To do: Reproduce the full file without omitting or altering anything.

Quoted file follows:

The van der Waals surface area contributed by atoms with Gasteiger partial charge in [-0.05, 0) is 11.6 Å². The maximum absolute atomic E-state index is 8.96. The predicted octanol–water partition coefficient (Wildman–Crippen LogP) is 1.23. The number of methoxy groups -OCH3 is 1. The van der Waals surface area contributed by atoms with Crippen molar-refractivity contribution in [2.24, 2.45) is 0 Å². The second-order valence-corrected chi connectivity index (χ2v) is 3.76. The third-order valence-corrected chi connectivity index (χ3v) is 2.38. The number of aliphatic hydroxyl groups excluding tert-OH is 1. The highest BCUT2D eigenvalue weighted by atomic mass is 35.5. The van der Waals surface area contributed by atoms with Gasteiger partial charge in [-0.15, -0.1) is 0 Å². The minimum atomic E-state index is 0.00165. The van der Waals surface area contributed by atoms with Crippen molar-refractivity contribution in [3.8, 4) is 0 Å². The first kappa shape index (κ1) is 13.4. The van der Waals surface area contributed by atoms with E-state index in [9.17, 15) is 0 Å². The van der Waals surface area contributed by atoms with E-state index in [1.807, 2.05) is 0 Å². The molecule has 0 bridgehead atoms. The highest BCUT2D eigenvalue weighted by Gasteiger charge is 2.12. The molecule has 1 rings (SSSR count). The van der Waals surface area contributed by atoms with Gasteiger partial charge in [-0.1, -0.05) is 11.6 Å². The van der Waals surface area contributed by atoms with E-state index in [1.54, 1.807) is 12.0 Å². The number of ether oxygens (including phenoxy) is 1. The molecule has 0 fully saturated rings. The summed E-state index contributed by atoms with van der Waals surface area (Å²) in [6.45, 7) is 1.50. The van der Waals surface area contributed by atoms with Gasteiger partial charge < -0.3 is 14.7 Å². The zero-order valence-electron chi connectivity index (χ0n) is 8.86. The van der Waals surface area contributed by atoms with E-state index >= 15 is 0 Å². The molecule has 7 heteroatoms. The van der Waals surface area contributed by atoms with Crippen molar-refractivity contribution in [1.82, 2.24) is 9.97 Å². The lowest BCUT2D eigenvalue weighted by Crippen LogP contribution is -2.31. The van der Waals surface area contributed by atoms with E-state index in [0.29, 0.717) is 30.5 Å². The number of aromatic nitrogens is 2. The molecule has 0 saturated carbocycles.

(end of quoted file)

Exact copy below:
The van der Waals surface area contributed by atoms with Gasteiger partial charge in [-0.05, 0) is 11.6 Å². The maximum absolute atomic E-state index is 8.96. The predicted octanol–water partition coefficient (Wildman–Crippen LogP) is 1.23. The number of methoxy groups -OCH3 is 1. The van der Waals surface area contributed by atoms with Crippen molar-refractivity contribution in [2.24, 2.45) is 0 Å². The second-order valence-corrected chi connectivity index (χ2v) is 3.76. The third-order valence-corrected chi connectivity index (χ3v) is 2.38. The number of aliphatic hydroxyl groups excluding tert-OH is 1. The highest BCUT2D eigenvalue weighted by atomic mass is 35.5. The van der Waals surface area contributed by atoms with Gasteiger partial charge in [-0.15, -0.1) is 0 Å². The minimum atomic E-state index is 0.00165. The van der Waals surface area contributed by atoms with Crippen molar-refractivity contribution in [3.8, 4) is 0 Å². The first kappa shape index (κ1) is 13.4. The van der Waals surface area contributed by atoms with E-state index in [9.17, 15) is 0 Å². The van der Waals surface area contributed by atoms with E-state index in [1.807, 2.05) is 0 Å². The molecule has 0 bridgehead atoms. The highest BCUT2D eigenvalue weighted by Gasteiger charge is 2.12. The molecule has 1 rings (SSSR count). The van der Waals surface area contributed by atoms with Gasteiger partial charge in [-0.1, -0.05) is 11.6 Å². The van der Waals surface area contributed by atoms with E-state index in [1.54, 1.807) is 12.0 Å². The number of ether oxygens (including phenoxy) is 1. The molecule has 0 fully saturated rings. The summed E-state index contributed by atoms with van der Waals surface area (Å²) in [6.45, 7) is 1.50. The van der Waals surface area contributed by atoms with Gasteiger partial charge < -0.3 is 14.7 Å². The zero-order valence-electron chi connectivity index (χ0n) is 8.86. The van der Waals surface area contributed by atoms with E-state index >= 15 is 0 Å². The molecule has 7 heteroatoms. The van der Waals surface area contributed by atoms with Crippen molar-refractivity contribution in [1.82, 2.24) is 9.97 Å². The lowest BCUT2D eigenvalue weighted by Crippen LogP contribution is -2.31. The van der Waals surface area contributed by atoms with E-state index in [0.29, 0.717) is 30.5 Å². The number of aromatic nitrogens is 2. The molecule has 0 saturated carbocycles.